In my work within innovation in social systems, we often discuss the importance of failure. The rubble left from bungles is one of our great resources for uncovering deep and often unforeseen causes of botched efforts. It's how we discover workarounds and reimagine designs. But there's also something about the humility of failure, and what it does to the humans who acknowledge it... something perhaps just as useful, and also a little dangerous.
I've been consistently succeeding and failing since childhood. Academically driven and unendingly curious, I was ushered into fertile spaces for learning in the Midwestern public schools I attended. I was terrible at applied mathematics, but fascinated by the theories underlying this strange language, and squeaked by in coursework enough to find my math brain blissfully content in the study of formal logic in college. Before that, I felt like a failure each time I brought home a test marked C-minus, only to be reassured by parents who genuinely meant it when they said "as long as you did your best, that's all that matters."
I was a tiny prodigy at the things I loved best: reading at marathon pace, horseback riding (for the tiny bit of time lessons were affordable), rocking out some sweet moves in dance class with my friends, building epic architectural structures with Lego blocks, learning ALL the show-tunes from the many colorific movie musicals of the 1970s and 80s. But more than anything else, I excelled at daydreaming.
I daydreamed myself right through a terrifying rape at the hands and breath and body and knife of a stranger when I was thirteen, and it was my exceptional daydreaming ability that saved my life. I floated out of my body, high into the clean Kansas air that June night, the way I often float in my dreams. In my dreams I can propel myself as though swimming, but on this night, I was effortlessly buoyed by my reptilian brain that took charge as my flesh lay frozen in the wet grass of a neighbors backyard. It was the first time my manager took over. My manager is the me that attempts to save us from failures-in-process as well as many, many potential and looming failures.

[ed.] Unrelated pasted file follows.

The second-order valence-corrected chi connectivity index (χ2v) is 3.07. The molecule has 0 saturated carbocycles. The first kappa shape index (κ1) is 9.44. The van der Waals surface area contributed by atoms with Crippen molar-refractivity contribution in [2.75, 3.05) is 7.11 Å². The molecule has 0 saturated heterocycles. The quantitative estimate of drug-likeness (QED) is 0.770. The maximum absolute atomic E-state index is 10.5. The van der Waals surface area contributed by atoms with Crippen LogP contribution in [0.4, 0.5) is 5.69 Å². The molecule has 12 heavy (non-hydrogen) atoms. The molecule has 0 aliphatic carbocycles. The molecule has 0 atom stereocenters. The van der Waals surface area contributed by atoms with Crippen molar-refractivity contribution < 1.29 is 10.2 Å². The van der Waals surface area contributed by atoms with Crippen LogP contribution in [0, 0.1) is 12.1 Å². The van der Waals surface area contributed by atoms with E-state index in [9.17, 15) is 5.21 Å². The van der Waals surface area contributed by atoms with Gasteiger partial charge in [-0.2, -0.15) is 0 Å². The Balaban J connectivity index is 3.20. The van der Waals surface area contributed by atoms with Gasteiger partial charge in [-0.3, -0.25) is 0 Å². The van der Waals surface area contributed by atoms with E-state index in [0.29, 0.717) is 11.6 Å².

I resist her, my manager, and yet I also trust her more than anyone else in my life. I know when she is taking up space and I see evidence of her all around me at home and work. She makes lists, keeps notes and files, and tells me to sleep more. There's a maddening juxtaposition that exists for many survivors with chronic PTSD, like myself: extreme recklessness and impulsivity, coupled with deep and abiding confidence in my instincts. These qualities deal my manager fits, I am certain, as she tries to keep me organized and even. When I argue that it's NO BIG DEAL to run across the 405 freeway in Los Angeles, for a glorious banana cream pie, she gets testy.
My family and friends can likely relate.
Last year, I daydreamed myself into a new family across the Atlantic and promptly closed up shop on my US life to head for the UK. As my manager waved red flags wildly in my face, and screamed deaf reminders of past hasty relationship plunges, I plowed ahead, selling my life for pennies. Soon after my pension was abandoned and plane tickets purchased, it was revealed via text (!FLAG!) that the gentleman who had professed his undying love and proposed marriage to me after only a month (!FLAG!) had sadly come to find that his ex-girlfriend was quite healthily pregnant with his child. He had chosen not to tell me for several weeks. (flag...)
I'm singlehandedly keeping an imaginary flag factory in business.
Here's the SHIT YOU CAN'T MAKE UP: She had the baby boy on my damn birthday.
So here I am. Sifting through the rubble of this colossal failure -- one of my best yet! I'm sure there is much to learn and I intend to resist my flight reflex long enough to draw up some life principles for 2019 that relate to the logical reasons for this dumpster fire. When I take a break from getting wiser, I daydream about Wales: hiking Snowdon, and surfing Porthcawl. My nighttime dreams aren't nearly so pleasant. They mostly involve hiding in the dark and holding my breath and praying I won't be found by the one seeking me. Waking up in a cold sweat each morning makes me feel like a had a tiny little cardio workout, so that's something.
I'm going into the new year with an open heart, firmly locked in a cage. Sort of like a dance cage at a club -- fun, but untouchable. My personal goals are to:
A) Host one creative retreat in the UK for a group of 6-10 kickass people.
B) Find a therapist who isn't afraid of me.
C) Rediscover my jawline through exercise and clean eating.
My manager would be smiling smugly if she weren't busy looking for a cheaper apartment, hiding the whiskey, and stocking the fridge with leafy greens. As long as I'm doing my best, that's all that really matters.